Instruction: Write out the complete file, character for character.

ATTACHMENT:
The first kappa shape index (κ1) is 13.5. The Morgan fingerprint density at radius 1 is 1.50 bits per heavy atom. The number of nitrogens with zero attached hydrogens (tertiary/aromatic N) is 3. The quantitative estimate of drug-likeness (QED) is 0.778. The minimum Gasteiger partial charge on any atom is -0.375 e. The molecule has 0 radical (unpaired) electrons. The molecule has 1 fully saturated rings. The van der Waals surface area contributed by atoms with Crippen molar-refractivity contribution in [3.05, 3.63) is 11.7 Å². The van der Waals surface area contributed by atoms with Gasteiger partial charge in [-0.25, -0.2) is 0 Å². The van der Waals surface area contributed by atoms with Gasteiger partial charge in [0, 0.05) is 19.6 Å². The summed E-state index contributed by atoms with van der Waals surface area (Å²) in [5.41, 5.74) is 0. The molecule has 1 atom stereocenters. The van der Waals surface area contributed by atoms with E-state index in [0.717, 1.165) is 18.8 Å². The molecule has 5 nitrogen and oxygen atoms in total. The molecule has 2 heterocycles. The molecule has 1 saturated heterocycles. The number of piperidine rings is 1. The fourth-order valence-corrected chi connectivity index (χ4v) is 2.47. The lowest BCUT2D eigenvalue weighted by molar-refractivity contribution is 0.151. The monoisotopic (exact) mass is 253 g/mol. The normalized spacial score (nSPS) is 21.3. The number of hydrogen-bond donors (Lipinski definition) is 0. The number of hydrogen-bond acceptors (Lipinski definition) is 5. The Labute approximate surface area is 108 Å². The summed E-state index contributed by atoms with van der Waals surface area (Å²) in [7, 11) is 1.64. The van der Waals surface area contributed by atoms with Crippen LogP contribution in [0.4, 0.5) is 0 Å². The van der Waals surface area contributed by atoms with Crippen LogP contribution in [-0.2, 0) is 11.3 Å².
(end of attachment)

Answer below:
The first kappa shape index (κ1) is 13.5. The Morgan fingerprint density at radius 1 is 1.50 bits per heavy atom. The number of nitrogens with zero attached hydrogens (tertiary/aromatic N) is 3. The quantitative estimate of drug-likeness (QED) is 0.778. The minimum Gasteiger partial charge on any atom is -0.375 e. The molecule has 0 radical (unpaired) electrons. The molecule has 1 fully saturated rings. The van der Waals surface area contributed by atoms with Crippen molar-refractivity contribution in [3.05, 3.63) is 11.7 Å². The van der Waals surface area contributed by atoms with Gasteiger partial charge in [-0.25, -0.2) is 0 Å². The van der Waals surface area contributed by atoms with Gasteiger partial charge in [0, 0.05) is 19.6 Å². The summed E-state index contributed by atoms with van der Waals surface area (Å²) in [5.41, 5.74) is 0. The molecule has 1 atom stereocenters. The van der Waals surface area contributed by atoms with E-state index in [0.717, 1.165) is 18.8 Å². The molecule has 5 nitrogen and oxygen atoms in total. The molecule has 2 heterocycles. The molecule has 1 saturated heterocycles. The number of piperidine rings is 1. The fourth-order valence-corrected chi connectivity index (χ4v) is 2.47. The lowest BCUT2D eigenvalue weighted by molar-refractivity contribution is 0.151. The monoisotopic (exact) mass is 253 g/mol. The normalized spacial score (nSPS) is 21.3. The number of hydrogen-bond donors (Lipinski definition) is 0. The number of hydrogen-bond acceptors (Lipinski definition) is 5. The Labute approximate surface area is 108 Å². The summed E-state index contributed by atoms with van der Waals surface area (Å²) in [7, 11) is 1.64. The van der Waals surface area contributed by atoms with Crippen LogP contribution in [0.4, 0.5) is 0 Å². The van der Waals surface area contributed by atoms with Crippen LogP contribution in [-0.2, 0) is 11.3 Å².